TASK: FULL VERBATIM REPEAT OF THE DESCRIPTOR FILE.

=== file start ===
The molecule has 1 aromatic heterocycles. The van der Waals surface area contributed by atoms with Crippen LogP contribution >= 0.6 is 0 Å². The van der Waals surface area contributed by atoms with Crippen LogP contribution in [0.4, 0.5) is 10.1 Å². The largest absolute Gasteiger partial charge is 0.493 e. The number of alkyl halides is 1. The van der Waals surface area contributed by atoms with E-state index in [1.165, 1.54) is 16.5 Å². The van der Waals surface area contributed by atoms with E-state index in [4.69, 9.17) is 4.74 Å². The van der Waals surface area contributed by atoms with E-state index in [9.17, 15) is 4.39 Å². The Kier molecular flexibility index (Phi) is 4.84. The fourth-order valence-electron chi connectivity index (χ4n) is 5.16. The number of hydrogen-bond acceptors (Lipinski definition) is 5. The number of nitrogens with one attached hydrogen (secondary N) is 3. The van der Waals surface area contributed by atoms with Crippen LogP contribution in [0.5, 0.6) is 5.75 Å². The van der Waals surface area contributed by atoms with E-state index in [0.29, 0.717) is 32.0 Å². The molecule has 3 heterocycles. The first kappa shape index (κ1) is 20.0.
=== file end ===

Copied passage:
The molecule has 1 aromatic heterocycles. The van der Waals surface area contributed by atoms with Crippen LogP contribution >= 0.6 is 0 Å². The van der Waals surface area contributed by atoms with Crippen LogP contribution in [0.4, 0.5) is 10.1 Å². The largest absolute Gasteiger partial charge is 0.493 e. The number of alkyl halides is 1. The van der Waals surface area contributed by atoms with E-state index in [1.165, 1.54) is 16.5 Å². The van der Waals surface area contributed by atoms with E-state index in [4.69, 9.17) is 4.74 Å². The van der Waals surface area contributed by atoms with E-state index in [9.17, 15) is 4.39 Å². The Kier molecular flexibility index (Phi) is 4.84. The fourth-order valence-electron chi connectivity index (χ4n) is 5.16. The number of hydrogen-bond acceptors (Lipinski definition) is 5. The number of nitrogens with one attached hydrogen (secondary N) is 3. The van der Waals surface area contributed by atoms with Crippen LogP contribution in [0.5, 0.6) is 5.75 Å². The van der Waals surface area contributed by atoms with E-state index in [0.29, 0.717) is 32.0 Å². The molecule has 3 heterocycles. The first kappa shape index (κ1) is 20.0.